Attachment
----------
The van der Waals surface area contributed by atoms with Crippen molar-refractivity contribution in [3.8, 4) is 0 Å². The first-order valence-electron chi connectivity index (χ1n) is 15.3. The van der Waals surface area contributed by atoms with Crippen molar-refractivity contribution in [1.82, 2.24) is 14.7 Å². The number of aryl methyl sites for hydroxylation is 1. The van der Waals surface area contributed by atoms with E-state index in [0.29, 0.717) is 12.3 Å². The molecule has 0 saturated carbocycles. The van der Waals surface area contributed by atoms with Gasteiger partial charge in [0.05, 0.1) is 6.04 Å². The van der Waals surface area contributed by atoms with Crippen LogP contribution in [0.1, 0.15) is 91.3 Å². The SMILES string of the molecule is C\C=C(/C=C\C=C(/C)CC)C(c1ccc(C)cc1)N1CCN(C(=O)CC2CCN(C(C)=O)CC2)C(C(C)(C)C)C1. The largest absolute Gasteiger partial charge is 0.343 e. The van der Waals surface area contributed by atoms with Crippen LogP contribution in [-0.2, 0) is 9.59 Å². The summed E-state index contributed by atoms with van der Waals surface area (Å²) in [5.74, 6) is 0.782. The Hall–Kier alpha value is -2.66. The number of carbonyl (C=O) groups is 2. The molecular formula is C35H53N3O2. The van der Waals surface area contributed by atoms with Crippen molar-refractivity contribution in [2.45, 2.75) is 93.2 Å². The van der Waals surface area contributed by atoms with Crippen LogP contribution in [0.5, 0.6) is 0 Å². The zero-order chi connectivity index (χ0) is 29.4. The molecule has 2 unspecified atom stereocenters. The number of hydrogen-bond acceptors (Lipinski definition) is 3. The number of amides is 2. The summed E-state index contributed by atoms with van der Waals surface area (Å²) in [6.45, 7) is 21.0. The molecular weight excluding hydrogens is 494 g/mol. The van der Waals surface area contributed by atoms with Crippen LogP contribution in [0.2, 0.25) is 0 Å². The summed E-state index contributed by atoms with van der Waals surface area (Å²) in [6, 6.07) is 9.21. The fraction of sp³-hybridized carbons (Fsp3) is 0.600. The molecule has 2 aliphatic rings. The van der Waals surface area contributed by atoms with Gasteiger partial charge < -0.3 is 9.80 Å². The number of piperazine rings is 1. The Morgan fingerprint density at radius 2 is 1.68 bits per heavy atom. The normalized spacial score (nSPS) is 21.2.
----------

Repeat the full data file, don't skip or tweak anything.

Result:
The van der Waals surface area contributed by atoms with Crippen molar-refractivity contribution in [3.8, 4) is 0 Å². The first-order valence-electron chi connectivity index (χ1n) is 15.3. The van der Waals surface area contributed by atoms with Crippen molar-refractivity contribution in [1.82, 2.24) is 14.7 Å². The number of aryl methyl sites for hydroxylation is 1. The van der Waals surface area contributed by atoms with E-state index in [0.29, 0.717) is 12.3 Å². The molecule has 0 saturated carbocycles. The van der Waals surface area contributed by atoms with Gasteiger partial charge in [0.05, 0.1) is 6.04 Å². The van der Waals surface area contributed by atoms with Crippen LogP contribution in [0.1, 0.15) is 91.3 Å². The SMILES string of the molecule is C\C=C(/C=C\C=C(/C)CC)C(c1ccc(C)cc1)N1CCN(C(=O)CC2CCN(C(C)=O)CC2)C(C(C)(C)C)C1. The largest absolute Gasteiger partial charge is 0.343 e. The van der Waals surface area contributed by atoms with Crippen LogP contribution in [-0.2, 0) is 9.59 Å². The summed E-state index contributed by atoms with van der Waals surface area (Å²) in [5.74, 6) is 0.782. The Hall–Kier alpha value is -2.66. The number of carbonyl (C=O) groups is 2. The molecular formula is C35H53N3O2. The van der Waals surface area contributed by atoms with Crippen molar-refractivity contribution in [2.45, 2.75) is 93.2 Å². The van der Waals surface area contributed by atoms with Crippen LogP contribution in [0.5, 0.6) is 0 Å². The zero-order chi connectivity index (χ0) is 29.4. The molecule has 2 unspecified atom stereocenters. The number of hydrogen-bond acceptors (Lipinski definition) is 3. The number of amides is 2. The summed E-state index contributed by atoms with van der Waals surface area (Å²) in [6.45, 7) is 21.0. The molecular weight excluding hydrogens is 494 g/mol. The van der Waals surface area contributed by atoms with Crippen LogP contribution in [0.2, 0.25) is 0 Å². The summed E-state index contributed by atoms with van der Waals surface area (Å²) in [6, 6.07) is 9.21. The fraction of sp³-hybridized carbons (Fsp3) is 0.600. The molecule has 2 aliphatic rings. The van der Waals surface area contributed by atoms with Gasteiger partial charge < -0.3 is 9.80 Å². The number of piperazine rings is 1. The Morgan fingerprint density at radius 2 is 1.68 bits per heavy atom. The normalized spacial score (nSPS) is 21.2.